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The most recent trading update said that revenue was up 7% in constant currency terms, with all five divisions seeing growth. Strict cost controls came into play, helping the company to improve revenue trends. The company was not entirely immune from the eurozone crisis, with its operations in Spain coming under pressure; however, new contracts and the decision to increase fares meant that the division was able to weather the storm.1
In addition, the contract pipeline (i.e. the number of new contracts to be implemented within the next year) is increasing, which suggests that the company will continue to see operations broaden during the coming months.2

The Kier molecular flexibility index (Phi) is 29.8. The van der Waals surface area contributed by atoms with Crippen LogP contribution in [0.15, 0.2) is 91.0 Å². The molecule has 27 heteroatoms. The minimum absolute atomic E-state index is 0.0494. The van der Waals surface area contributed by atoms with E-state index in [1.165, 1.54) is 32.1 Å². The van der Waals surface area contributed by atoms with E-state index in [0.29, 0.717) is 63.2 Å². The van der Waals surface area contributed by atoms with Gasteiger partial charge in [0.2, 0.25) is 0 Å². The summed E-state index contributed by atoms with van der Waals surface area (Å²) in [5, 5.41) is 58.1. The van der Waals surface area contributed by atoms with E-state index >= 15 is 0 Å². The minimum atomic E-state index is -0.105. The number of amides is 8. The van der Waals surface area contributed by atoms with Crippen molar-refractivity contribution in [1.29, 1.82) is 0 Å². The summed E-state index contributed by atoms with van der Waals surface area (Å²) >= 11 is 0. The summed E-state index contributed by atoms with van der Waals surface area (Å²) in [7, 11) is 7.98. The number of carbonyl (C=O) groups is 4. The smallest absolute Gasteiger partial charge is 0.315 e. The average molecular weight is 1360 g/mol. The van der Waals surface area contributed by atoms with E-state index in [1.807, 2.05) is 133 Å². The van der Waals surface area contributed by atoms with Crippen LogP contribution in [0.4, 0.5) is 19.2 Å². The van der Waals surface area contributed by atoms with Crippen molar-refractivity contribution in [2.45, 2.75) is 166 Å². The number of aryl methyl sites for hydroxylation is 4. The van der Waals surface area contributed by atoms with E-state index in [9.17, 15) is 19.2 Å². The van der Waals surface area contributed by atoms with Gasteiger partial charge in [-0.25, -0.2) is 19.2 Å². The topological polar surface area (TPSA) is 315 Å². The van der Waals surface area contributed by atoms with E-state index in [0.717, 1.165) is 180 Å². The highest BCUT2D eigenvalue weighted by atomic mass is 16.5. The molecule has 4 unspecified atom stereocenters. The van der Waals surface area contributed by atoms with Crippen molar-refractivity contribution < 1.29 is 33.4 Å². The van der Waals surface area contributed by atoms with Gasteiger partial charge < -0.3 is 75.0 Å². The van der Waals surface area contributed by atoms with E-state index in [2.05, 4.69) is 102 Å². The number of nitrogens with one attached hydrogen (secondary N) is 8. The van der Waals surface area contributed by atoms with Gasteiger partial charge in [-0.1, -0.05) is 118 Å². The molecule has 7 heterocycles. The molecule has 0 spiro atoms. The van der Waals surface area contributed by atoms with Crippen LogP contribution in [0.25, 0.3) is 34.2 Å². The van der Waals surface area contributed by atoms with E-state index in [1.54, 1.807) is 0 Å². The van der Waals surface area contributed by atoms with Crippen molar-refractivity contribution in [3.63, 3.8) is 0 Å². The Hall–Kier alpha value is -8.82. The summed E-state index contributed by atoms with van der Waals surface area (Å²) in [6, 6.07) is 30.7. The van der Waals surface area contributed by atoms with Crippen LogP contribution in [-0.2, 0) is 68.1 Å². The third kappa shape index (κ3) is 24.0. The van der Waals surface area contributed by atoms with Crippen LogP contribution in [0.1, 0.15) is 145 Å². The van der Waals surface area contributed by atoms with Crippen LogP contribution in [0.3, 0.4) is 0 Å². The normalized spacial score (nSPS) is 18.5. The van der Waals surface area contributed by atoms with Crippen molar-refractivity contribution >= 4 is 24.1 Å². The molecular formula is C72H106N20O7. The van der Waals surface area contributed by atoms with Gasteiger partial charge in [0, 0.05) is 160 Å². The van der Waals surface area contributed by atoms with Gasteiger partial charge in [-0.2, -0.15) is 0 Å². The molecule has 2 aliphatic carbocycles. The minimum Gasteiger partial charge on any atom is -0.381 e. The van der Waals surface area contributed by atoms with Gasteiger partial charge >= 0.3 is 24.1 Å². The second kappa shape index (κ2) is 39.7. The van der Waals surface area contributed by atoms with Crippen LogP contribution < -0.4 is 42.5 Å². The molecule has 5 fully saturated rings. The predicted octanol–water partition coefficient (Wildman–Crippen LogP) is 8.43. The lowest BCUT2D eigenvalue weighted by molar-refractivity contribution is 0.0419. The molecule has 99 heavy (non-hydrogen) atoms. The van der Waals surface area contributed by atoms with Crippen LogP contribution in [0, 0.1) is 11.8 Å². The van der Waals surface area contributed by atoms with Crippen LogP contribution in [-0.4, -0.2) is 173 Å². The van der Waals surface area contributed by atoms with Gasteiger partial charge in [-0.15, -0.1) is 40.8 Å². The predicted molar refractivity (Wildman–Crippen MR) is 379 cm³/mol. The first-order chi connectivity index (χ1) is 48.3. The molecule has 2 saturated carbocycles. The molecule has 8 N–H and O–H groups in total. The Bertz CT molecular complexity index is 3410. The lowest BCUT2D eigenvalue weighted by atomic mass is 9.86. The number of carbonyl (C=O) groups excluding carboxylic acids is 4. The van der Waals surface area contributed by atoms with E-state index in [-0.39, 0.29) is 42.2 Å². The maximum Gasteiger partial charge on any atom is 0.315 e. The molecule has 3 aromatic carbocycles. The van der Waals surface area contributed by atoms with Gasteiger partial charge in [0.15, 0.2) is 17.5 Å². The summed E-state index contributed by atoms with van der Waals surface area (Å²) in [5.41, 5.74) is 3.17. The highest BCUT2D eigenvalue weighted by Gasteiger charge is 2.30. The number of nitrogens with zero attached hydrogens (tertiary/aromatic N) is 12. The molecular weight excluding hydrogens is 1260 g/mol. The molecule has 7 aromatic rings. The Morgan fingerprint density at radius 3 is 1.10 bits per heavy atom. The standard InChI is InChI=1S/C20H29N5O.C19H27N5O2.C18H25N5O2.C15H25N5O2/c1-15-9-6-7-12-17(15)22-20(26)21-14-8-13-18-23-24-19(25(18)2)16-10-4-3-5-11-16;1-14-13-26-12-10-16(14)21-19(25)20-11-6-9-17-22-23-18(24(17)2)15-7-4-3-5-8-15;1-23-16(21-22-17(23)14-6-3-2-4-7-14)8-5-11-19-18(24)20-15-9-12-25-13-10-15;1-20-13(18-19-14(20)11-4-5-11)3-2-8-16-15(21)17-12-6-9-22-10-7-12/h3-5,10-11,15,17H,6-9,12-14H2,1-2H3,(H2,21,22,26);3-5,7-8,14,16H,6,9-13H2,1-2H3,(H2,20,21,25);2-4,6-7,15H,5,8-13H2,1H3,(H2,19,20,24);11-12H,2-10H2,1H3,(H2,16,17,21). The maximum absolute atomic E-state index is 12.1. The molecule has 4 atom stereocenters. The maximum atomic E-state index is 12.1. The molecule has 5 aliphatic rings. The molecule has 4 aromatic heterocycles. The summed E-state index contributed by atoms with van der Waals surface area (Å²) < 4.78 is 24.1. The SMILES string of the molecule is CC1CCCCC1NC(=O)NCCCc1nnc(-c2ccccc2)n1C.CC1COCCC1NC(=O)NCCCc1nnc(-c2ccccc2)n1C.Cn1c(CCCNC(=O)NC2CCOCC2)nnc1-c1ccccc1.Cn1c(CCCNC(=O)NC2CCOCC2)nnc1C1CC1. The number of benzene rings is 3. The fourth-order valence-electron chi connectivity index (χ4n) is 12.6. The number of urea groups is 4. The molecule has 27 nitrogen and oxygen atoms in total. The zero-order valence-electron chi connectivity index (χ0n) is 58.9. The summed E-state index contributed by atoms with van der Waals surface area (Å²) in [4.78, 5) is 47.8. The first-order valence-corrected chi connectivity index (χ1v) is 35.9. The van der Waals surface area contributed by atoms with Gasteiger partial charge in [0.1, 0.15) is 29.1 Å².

National Express shares have not been the most exciting to watch over the past year or so. Since the beginning of June, however, they have made an impressive advance, rising by around 15% to a high of almost 230p. It seems that the group has managed to weather the problems in its various markets quite well, and although growth in the UK is slow and in Spain is almost non-existent, the US is doing much better. The world’s largest economy is outpacing a Europe weighed down by a currency crisis and high unemployment that is putting a stranglehold on economic growth.
At current valuations, National Express has much to commend it. A PE of 12.17 shows that the company is not overvalued on an earnings basis. Meanwhile, income hunters will be pleased by the healthy 4.2% yield on offer.3
For those looking for direct capital growth, however, a period of caution is advised. We have been around these levels (c. 230p, point 1 on the chart) once before with National Express, in early March of this year, and a failure to break above this level caused the shares to drop back precipitously. I think the outlook for the shares remains strong, but traders will probably prefer to wait to see if they can hold 230p on a daily chart (point 2).4